So as usual, I disagree with Rex! I found the puzzle challenging but fun.

old timer 8:04 PM  

I struggled through this one and in the end was a DNF because I never made the connection between HHO and water. The result was that while I certainly had JEWISHHOLIDAY, i did not understand GOODASGOLD (water) and in fact did not get the trick at all. Nor WATER [main[ COURSES. Even though I figured out RUSHHOURS.

In other words, I hated this puzzle because I was not smart enough to figure it out. OK, do this once and I'll be impressed, but I have to say I don't want all my Sundays to be this disappointing.

Nancy 10:39 PM  

Hi, Mohair. So I went to You Tube and listened to some of Bob SEGER's songs. Liked them better than most rock -- probably because there's a folk-y quality to his voice and arrangements that makes his work pleasanter, easier-listening than harder-edged rock songs. But I have to be honest -- these were perfectly fine to listen to once and would be great for dancing, but I have absolutely no desire to hear them again. This is just not a genre I respond to; I never did, even at the age when many of my contemporaries loved rock. I was influenced far more by folk music in my youth, and I've retained a real love for it over the years. Music is so personal. But I didn't mean to insult Bob SEGER (who I'd never even heard until now) and certainly not YOU, since you're one of my favorite people on this blog. And please understand -- long before I filled in the name SEGER, I had already mis-read the "rocker" clue as "rapper." I wasn't calling him a rapper; I had no idea WHAT he was, really. Will you forgive me?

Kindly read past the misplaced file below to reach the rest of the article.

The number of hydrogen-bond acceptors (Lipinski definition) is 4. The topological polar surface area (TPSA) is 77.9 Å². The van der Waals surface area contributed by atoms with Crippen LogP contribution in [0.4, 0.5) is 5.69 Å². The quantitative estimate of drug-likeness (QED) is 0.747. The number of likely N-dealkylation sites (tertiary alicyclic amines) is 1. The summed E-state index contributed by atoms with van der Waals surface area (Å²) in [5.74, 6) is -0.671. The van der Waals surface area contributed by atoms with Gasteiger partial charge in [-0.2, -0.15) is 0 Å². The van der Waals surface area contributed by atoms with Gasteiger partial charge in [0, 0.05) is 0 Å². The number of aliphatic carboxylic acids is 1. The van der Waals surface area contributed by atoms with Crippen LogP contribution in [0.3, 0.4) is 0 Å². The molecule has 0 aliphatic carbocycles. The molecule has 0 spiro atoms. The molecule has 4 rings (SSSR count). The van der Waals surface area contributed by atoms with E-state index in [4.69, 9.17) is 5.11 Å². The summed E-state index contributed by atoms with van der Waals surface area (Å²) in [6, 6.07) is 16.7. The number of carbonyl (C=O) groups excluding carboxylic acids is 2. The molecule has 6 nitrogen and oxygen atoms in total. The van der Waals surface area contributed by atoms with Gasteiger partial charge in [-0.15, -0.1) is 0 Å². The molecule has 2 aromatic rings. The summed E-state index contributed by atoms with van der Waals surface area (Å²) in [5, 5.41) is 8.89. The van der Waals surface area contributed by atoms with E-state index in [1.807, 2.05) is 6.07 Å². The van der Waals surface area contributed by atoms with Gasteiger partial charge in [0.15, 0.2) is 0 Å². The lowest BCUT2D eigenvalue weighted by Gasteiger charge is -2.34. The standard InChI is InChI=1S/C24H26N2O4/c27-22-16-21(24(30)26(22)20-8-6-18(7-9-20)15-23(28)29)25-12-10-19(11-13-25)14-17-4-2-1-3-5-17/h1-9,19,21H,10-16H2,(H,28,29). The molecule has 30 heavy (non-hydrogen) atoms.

Get Over It 8:53 AM  

Amen to that Brother. If you haven't noticed by now, Rex is pretty full of himself.

Get Over It 8:55 AM  

I agree, give us a challenge but make it interesting. Do a Merl Reagle and you will understand. We still miss him.

Seth 10:01 AM  

Rex: THANK YOU for the head's up about Erik's puzzle, for the subtle hunt to look for...something. It took me a while to find it, but once I did...Wow. That's cold right there. And brilliant.

sumlak 6:42 PM  

Could someone explain why water is HHO and not HOO?

Z 10:33 PM  

@sumlak - the formula is H2O (sorry, Blogger doesn't seem to accept the subscript tag), indicating two Hydrogen atoms and one Oxygen atom make up a water molecule.